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Gogo's stock crashes after AT&T unveils in-flight LTE network plans

Gogo still believes it will have a global network for planes, while AT&T is focusing on continental U.S. by end of 2015

April 29, 2014 10:55 AM ET

Computerworld - In-flight Wi-Fi provider Gogo's stock took a drubbing after AT&T on Monday announced plans for a new air-to-ground LTE service that will surely compete against Gogo, at least in the continental U.S.

Gogo's stock plummeted by as much as 18.8% overnight to $14.92 per share before the Nasdaq market opened on Tuesday. The stock then recovered slightly to $15.20 at Tuesday's opening, then fell back to $14.21 at 10:32 a.m. ET, a 22.68% decline from Monday. Gogo's stock ended the trading day down by 28.61% to $13.12.

AT&T didn't offer many technical details on how it plans to build its network by the end of 2015, but said in a statement that it "sees an opportunity to deliver an innovative and high-performing in-flight connectivity and entertainment service, and will build on existing relationships within the aviation industry to deliver a better customer experience than what is available from others today."

While AT&T called its proposed network "innovative" it also said it doesn't expect additional capital expenditures for the initiative to be material.

AT&T didn't describe how the network will work and how much it will rely upon the terrestrial LTE network it has rolled out across the U.S.

Jack Gold, an analyst at J. Gold Associates, predicted that AT&T won't likely rely on its existing LTE network for the air-to-ground capability.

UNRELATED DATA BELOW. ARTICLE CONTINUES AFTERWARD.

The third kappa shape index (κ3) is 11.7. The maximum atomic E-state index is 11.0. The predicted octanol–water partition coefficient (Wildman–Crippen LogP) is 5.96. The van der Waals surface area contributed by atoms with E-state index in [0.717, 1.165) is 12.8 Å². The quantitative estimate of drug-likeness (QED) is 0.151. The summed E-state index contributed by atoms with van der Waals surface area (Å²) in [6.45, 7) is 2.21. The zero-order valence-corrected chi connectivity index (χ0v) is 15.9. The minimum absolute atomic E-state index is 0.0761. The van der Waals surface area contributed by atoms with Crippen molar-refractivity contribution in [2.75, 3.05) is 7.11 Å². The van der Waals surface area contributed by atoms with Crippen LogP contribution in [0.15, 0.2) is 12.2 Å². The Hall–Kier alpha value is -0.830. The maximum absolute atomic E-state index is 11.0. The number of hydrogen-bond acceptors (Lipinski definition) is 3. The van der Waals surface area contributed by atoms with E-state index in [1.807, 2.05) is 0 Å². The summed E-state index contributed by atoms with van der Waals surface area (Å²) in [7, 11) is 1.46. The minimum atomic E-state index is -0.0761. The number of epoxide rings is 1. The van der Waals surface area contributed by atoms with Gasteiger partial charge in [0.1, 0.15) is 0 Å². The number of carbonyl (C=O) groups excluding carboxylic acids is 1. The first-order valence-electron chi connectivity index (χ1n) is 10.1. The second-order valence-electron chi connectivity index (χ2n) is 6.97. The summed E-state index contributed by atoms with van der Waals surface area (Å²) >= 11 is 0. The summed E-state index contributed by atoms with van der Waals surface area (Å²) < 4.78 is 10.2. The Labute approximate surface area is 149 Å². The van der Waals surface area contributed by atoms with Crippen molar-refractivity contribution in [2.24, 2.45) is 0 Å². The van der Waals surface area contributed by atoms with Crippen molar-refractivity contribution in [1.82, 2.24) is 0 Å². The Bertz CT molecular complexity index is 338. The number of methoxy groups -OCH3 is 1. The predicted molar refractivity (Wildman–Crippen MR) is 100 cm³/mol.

"To do this correctly, as Gogo and others have done, it requires specific base stations on the ground that are geared towards wide-area coverage for the airplanes and a dedicated frequency for the effort that doesn't directly interfere with terrestrial LTE," Gold said. AT&T said it already has the spectrum it needs for the new service, but didn't elaborate.

Gold also said AT&T won't need to make massive expenditures -- the biggest cost will probably come from outfitting and retrofitting airplanes.

It has cost up to $1 million per plane for Gogo's service, Gold said.

Gogo is now rolled out to 2,000 planes flown by Delta Air Lines, American Airlines, Virgin America, United and US Airways, among others, as well as more than 6,000 business aircraft, according to Gogo's Web site. Gogo first debuted on commercial aircraft in 2008 and is the global leader in inflight connectivity.

In a statement, a spokesman for Gogo said AT&T's announcement validates the "great business that Gogo has created." He emphasized that to compete in the in-flight wireless business, a company needs to be global, which is a focus of Gogo.

Gogo is also deploying two new technologies -- GTO (Ground to Orbit) and 2Ku (which stands for two Ku antennas) that bring a wireless signal to each plane that is faster than 70 Mbps, and will increase to 100 Mbps as newer satellite technologies are rolled out, the spokesman said.



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